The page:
Tesla, the electric car maker, has faced a significant reduction in the amount of damages it was ordered to pay to a former Black employee who claimed he was subjected to a hostile work environment and racial harassment while working at the company’s Fremont factory in California.
The plaintiff, Owen Diaz, was awarded $137 million by a San Francisco jury in 2021, but a federal judge reduced it to $15 million, citing the maximum allowable amount.
Diaz rejected that decision and demanded a retrial for the damages part of the case. The latest ruling reduced the damages to $3.2 million, a 98% drop from the original amount.
The case has drawn attention to the issue of workplace discrimination and harassment, particularly against people of color, and the responsibility of employers to take reasonable steps to prevent such behavior.
Diaz’s lawyers had sought up to $150 million in punitive damages, but the jury rejected that and instead found Tesla liable for a significantly lower amount. Diaz’s attorney, Larry Organ, claimed that Tesla’s attorneys had wrongly attacked his client’s credibility and influenced the jury, and he plans to seek a mistrial.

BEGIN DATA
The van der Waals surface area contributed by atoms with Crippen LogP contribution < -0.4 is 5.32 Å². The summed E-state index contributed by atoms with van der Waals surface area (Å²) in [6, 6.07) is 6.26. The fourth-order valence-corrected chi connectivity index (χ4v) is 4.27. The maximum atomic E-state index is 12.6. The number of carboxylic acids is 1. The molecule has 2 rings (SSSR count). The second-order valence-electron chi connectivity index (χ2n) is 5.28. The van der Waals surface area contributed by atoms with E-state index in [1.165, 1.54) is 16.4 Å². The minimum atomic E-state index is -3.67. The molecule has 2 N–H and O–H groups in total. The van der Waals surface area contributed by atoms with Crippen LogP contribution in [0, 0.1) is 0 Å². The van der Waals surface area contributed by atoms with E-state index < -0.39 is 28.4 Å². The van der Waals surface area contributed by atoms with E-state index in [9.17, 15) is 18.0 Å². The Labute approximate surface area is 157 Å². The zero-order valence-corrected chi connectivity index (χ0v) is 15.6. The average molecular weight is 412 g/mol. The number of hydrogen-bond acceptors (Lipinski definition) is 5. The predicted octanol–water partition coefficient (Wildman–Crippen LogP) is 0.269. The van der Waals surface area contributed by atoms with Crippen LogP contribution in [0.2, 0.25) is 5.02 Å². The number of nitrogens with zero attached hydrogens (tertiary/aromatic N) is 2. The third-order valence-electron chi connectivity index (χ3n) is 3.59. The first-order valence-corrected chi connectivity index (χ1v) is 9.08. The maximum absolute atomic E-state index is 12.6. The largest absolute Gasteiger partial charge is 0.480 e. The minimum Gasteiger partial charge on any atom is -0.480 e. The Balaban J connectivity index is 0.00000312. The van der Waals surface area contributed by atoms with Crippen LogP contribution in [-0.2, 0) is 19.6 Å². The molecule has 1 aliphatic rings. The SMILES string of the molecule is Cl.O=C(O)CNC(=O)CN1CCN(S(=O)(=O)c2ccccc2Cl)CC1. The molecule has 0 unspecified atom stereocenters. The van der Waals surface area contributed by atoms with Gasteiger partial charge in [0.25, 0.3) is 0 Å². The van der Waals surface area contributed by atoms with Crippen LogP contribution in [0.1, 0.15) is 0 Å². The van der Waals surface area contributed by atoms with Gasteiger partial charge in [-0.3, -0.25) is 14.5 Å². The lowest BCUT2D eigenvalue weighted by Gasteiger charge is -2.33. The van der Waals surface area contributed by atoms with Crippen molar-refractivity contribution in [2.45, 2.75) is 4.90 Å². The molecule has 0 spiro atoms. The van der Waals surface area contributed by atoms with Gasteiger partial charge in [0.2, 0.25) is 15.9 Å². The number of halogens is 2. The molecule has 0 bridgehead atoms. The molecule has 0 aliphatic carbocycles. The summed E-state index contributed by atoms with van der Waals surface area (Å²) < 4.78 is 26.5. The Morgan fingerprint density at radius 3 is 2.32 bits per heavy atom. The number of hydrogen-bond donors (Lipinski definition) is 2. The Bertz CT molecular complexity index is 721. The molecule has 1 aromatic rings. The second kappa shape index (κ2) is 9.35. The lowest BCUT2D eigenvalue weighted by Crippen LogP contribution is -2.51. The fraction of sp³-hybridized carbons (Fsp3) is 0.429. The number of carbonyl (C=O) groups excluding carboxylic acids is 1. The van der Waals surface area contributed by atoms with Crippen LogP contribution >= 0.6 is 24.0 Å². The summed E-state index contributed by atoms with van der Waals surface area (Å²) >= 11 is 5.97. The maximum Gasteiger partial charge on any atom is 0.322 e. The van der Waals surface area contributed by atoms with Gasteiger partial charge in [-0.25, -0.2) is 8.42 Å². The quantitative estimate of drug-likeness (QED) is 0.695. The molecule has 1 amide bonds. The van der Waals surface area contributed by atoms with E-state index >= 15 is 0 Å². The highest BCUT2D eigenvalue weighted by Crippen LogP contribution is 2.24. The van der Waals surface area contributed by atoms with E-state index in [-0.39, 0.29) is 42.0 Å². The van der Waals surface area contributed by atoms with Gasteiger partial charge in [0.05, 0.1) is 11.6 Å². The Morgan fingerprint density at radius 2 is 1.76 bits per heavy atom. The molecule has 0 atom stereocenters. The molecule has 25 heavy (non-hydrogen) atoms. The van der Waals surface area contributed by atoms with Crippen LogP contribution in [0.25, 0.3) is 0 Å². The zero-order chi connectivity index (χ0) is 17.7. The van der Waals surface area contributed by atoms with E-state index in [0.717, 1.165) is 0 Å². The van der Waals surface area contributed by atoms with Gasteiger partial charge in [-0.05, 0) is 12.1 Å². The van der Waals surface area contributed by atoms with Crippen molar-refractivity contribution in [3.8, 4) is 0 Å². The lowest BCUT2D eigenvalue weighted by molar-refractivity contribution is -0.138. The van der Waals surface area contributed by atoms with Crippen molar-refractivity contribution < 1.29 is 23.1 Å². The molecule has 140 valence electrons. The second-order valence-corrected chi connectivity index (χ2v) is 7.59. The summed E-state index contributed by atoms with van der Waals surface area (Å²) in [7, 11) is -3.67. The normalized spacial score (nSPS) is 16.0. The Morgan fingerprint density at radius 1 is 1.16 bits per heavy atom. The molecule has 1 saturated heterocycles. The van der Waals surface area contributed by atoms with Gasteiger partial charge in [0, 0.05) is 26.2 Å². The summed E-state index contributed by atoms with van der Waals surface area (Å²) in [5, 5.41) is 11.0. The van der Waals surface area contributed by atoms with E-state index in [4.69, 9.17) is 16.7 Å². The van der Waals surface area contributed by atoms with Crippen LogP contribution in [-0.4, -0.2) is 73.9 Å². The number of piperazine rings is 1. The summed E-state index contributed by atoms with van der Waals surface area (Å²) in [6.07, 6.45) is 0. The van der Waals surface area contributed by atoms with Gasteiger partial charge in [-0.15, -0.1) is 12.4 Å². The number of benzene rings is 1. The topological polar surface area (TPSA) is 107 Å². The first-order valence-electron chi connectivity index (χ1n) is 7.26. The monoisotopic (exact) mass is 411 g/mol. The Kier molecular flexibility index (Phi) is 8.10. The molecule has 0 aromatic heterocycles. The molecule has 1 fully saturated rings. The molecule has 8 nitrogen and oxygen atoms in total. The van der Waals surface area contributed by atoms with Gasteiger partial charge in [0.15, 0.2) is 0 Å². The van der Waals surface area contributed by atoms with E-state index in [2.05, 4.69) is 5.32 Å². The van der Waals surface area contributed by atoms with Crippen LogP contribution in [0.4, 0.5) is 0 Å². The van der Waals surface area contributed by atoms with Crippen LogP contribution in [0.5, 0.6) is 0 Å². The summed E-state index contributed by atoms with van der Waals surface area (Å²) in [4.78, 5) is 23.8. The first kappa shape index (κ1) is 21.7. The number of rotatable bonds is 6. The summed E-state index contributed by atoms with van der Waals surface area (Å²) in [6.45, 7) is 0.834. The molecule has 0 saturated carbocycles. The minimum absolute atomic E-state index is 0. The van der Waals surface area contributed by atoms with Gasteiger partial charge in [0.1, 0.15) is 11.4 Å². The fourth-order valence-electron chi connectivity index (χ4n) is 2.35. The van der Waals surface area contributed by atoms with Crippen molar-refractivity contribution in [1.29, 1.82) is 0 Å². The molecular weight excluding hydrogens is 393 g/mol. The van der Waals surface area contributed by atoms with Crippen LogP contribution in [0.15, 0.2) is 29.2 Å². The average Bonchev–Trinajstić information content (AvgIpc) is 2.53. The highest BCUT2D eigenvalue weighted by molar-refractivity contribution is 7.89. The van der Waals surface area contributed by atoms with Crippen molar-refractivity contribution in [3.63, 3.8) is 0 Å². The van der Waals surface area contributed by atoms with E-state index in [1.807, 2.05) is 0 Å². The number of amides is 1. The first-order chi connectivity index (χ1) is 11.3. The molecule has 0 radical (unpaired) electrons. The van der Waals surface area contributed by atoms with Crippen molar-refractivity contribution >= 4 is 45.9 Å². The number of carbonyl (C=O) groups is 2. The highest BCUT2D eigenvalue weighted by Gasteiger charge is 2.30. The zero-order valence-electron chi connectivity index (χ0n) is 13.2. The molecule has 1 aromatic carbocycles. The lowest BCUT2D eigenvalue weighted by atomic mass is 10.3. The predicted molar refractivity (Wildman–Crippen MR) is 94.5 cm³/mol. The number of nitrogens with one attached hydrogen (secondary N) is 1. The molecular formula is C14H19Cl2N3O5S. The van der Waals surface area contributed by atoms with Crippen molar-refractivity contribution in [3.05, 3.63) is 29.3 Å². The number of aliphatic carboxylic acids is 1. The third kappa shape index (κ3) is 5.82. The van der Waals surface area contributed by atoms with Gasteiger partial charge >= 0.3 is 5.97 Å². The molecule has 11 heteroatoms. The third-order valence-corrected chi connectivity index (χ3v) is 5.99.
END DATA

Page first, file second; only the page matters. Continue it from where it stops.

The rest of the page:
This case is not the first time Tesla has faced allegations of racial discrimination and harassment. Last year, the California Department of Fair Employment and Housing sued the company over similar claims of systemic racial discrimination and harassment at its Fremont plant.
Jury slashes damages in racial harassment suit in Tesla
In response, Tesla counter-sued the state, accusing the agency of violating state law by filing the suit without public hearings or comment.
The reduction in damages awarded to Diaz highlights the challenges of proving workplace discrimination and harassment in court, as well as the potential for bias and other factors to influence jury decisions.
It also raises questions about the responsibility of employers to create a safe and inclusive work environment, as well as the consequences they face when they fail to do so.
This case serves as a reminder that racial discrimination and harassment remain persistent problems in many workplaces, and that the fight for equality and justice for all employees is ongoing.
It also highlights the need for employers to take proactive steps to prevent discrimination and harassment, such as implementing clear policies, training employees, and creating a culture of respect and inclusion.
While the reduction in damages is a setback for Diaz, the case has drawn attention to the issue of workplace discrimination and harassment and may serve as a catalyst for change in the industry.
As more companies face similar allegations, it is critical that they take proactive steps to address the issue and ensure that all employees are treated with respect and dignity.